After a rather unsuccessful, but never the less enjoyable first day we where determined to do better. Our determination paid off and we managed to avoid getting lost and saw some of Rio De Janeiro’s most famous sites. Yes!
To start the day we needed to go back to the bus station and book our ticket to Sao Paulo. This time we managed to avoid the favelas and got to the station in half the time, meaning we could soon get on with the real site seeing that we intended to do.
First a couple of tips about getting around in Rio. If you want speed and convenience go for the tube. A single (Unitario) costs 2.80 Brazilian Real compared to the 2.70 (on average) of a single bus ticket. The tube will get you to your destination in half the time a bus would take, and it is also much easier to be certain you are getting off at the correct stop. Despite this, I still preferred buses. Ok, so they take a bit longer and it can be a bit tricky knowing when to get off, but you get to see the city at the same time and from the relative safety off the bus. We got a bus from Botofago to Copabocana which probably took about half an hour and seemed to take a fairly round about route, but it was really enjoyable. The bus travelled through parts of Rio that we probably wouldn’t have felt safe walking through and is immensely better than staring into the dark abyss while on the subway.
Copacabana seems like a very nice area, and is much more like a European city than other parts of Rio. The tree lined streets are bustling and there is a lot of traffic but the general atmosphere seems very good. We didn’t have time to look around the shops but I’m sure if we did it would have been interesting. Of course the dominating feature of Copacabana is the beach! Its surreal, one minute you are engulfed in excitable metropolitan life, the next, and a few blocks down, you are faced with masses of blinding white sand. The only other place I can imagine it is comparable to is Barcelona, although I could be wrong, I’ve never been there!
After reaching the beach we were very hot and needed to cool down. This was the perfect excuse to plant ourselves at one of the many small bars scattered along the beach and sample Brazil’s national cocktail Caipirinha. At 5.00 Real we couldn’t really complain and we were looking forward to something refreshing. It was STRONG! Much stronger than we were expecting. From what we could work out it is a mixture of Vodka, Lime, Sugar and some other bits and pieces to fill it out. It is not the kind of drink you can gulp but it still provided at least some respite from the scorching temperatures.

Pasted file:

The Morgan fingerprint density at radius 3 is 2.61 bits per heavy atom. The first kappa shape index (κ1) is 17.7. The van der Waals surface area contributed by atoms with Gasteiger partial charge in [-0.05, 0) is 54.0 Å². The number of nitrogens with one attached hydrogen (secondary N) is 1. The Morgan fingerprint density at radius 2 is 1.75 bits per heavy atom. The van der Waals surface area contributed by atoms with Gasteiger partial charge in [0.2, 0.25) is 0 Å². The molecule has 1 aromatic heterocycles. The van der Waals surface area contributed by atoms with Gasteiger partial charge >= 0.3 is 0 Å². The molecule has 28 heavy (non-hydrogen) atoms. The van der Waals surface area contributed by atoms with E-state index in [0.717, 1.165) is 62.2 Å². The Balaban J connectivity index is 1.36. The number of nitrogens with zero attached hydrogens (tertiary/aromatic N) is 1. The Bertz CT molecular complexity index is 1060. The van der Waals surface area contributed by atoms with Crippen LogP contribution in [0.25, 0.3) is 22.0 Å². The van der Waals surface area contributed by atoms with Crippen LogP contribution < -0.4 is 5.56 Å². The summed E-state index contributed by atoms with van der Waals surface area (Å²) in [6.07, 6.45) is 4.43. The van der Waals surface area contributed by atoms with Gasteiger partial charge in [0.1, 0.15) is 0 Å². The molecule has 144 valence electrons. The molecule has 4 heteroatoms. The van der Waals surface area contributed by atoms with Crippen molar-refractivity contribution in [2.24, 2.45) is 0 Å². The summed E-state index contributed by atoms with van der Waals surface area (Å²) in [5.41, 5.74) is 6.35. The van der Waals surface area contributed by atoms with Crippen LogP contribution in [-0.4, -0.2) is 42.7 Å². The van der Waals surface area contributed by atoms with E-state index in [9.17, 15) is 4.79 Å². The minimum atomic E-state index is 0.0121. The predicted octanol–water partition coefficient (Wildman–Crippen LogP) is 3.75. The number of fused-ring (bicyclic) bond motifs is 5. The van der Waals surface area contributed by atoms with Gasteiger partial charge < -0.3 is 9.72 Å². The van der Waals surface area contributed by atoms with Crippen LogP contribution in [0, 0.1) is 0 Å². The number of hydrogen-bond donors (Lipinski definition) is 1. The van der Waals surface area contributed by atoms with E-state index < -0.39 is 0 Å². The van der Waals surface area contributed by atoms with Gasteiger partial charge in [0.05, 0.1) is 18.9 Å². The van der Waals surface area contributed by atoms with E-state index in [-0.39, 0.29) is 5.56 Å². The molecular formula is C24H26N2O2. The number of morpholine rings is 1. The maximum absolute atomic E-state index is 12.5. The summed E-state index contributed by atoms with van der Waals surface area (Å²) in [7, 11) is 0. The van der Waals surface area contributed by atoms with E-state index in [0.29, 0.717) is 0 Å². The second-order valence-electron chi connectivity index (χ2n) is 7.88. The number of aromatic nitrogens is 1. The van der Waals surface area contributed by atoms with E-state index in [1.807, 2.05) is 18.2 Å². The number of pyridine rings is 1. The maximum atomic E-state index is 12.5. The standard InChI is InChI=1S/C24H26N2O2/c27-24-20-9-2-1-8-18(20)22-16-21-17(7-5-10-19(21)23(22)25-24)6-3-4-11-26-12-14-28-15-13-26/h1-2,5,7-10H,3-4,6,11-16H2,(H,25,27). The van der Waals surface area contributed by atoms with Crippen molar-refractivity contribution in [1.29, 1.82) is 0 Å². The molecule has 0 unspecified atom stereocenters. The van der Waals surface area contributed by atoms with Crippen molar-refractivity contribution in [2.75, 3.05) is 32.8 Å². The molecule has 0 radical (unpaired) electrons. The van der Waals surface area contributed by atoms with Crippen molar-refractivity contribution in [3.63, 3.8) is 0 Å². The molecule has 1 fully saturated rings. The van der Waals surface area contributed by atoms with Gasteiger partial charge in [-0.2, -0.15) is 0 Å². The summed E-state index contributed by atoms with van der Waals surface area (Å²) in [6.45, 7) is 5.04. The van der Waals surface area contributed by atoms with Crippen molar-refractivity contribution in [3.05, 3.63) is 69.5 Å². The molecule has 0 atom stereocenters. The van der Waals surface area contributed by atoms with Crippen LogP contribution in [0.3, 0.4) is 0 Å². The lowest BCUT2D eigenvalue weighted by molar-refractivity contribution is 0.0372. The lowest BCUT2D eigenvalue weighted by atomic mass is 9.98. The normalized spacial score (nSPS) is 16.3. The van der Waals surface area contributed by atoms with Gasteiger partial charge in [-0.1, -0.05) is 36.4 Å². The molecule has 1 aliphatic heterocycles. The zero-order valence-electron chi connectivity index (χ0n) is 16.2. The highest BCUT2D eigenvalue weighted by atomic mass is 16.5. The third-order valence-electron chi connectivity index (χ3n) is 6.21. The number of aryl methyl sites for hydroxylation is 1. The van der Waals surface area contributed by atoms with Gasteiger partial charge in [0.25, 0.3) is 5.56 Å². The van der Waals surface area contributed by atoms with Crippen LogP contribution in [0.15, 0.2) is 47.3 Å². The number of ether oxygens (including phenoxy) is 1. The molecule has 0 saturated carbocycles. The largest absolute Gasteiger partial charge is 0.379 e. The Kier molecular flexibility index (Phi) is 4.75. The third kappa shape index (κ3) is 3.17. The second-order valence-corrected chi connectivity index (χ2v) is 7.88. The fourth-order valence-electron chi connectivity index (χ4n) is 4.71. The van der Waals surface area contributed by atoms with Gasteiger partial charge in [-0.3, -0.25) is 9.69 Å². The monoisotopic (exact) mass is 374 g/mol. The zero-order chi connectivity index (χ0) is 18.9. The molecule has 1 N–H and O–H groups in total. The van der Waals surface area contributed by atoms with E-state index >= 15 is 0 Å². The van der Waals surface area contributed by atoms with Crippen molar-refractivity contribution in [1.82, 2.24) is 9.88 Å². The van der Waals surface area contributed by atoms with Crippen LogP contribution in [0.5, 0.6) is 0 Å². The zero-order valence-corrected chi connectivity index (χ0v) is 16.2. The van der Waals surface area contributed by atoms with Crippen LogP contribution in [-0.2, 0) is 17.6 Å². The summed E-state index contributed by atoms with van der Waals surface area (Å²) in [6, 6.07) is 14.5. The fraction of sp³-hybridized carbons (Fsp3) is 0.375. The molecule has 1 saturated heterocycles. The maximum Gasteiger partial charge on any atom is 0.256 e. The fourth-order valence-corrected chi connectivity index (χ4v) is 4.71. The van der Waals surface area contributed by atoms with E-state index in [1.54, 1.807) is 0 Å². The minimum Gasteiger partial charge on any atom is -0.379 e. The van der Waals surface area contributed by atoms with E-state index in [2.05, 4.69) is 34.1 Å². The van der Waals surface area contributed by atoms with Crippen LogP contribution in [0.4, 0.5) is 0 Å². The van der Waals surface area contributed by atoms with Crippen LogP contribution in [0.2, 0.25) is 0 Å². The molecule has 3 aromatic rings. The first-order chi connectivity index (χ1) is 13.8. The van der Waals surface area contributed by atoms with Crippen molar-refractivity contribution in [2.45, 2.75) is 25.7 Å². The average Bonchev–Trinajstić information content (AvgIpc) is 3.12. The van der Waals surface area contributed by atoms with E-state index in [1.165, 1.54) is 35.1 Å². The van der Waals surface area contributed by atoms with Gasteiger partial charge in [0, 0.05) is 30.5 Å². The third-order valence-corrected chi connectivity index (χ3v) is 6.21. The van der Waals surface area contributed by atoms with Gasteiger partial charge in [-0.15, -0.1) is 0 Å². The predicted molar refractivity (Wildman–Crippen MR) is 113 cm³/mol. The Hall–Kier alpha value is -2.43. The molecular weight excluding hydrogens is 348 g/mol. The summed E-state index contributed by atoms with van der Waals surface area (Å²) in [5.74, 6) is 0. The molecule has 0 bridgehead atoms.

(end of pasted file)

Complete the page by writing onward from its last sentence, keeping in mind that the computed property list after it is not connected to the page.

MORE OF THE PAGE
On a quick trip back to the hostel to ask about how we would get to Rio’s number one landmark Christ The Redeemer, by chance we made friends with a nice Chilean guy called Ignasio who also wanted take the trip up Covacado mountain. Without him we would have definitely got lost but he spoke very good Portuguese so was able to ask directions.
The most popular way to get up the mountain is by “Cog” train. We had intended to do this but as we stepped off the bus we were approached by a tour guide from Corcovado Car Service who offered to take us up an alternative route for 44.00 Real.
This was worth every penny. Our driver, Elza spoke very good English so was able to point out places of interest along the way such as the Favela where Micheal Jackson filmed one of his music videos. The route we where taken took us 9km though Ticuja rain forest. I can imagine that the train would probably provide a better experience of the forest as we had to stick to the paved roads so it was never that dense, but even still it was a pleasant drive.
The price included two stops, one at the helipad about half way up Corcovado mountain, and the next of course at the top. The stop off at the helipad is well worthwhile and provide a great opportunity to take photos of the stunning views. A short walk back past the car park and through a small portion of forest gives you an alternative yet equally stunning view.
Next the steep drive up to the top! If you look at the mountain from the base it seems as though it would be impossible for a car to scale it, but a long and windy road cut into the cliff side takes you to the top. Once there, you can choose between taking a lift or 220 steps to the summit. We choose the steps as they provided more photo opportunities.
Then you have the statue! It is as impressive from close up as it is from afar. One thing that made us laugh were the number of people taking the exact same photo. Stand at the top of the steps, hold your arms out to mimic the statue, and look really silly for a couple of minutes while your friend struggles to get a good angle from the bottom of the steps. I dread to think how many photos like this have been taken!
I was also surprised to learn that the statue itself is the home to a small church! The doors of the church are plastered in no photo signs, but as Ignasio was looking in one of the security guards said to him in Portuguese “Take the photo I don’t care”!
Finally you have the views! From about 700m up the views of Rio and many of the surrounding areas are spectacular. We were lucky enough to have a crystal clear day and had fun trying to spot were we where staying. We were also struck by the size of one of Rio’s cemeteries. I have never seen such a big cemetery any where before, and this thing literally coved 4 or more whole blocks.
We didn’t get lost, we made a Chilean friend, we found a great tour guide and saw Rio’s number one landmark. Quite an improvement over the previous day! The Corcovao Car Service was a good alternative to the Cog train, providing us with an extra stop and the knowledge of Elza. I think it worked out quite a bit cheaper too! All in all a good day.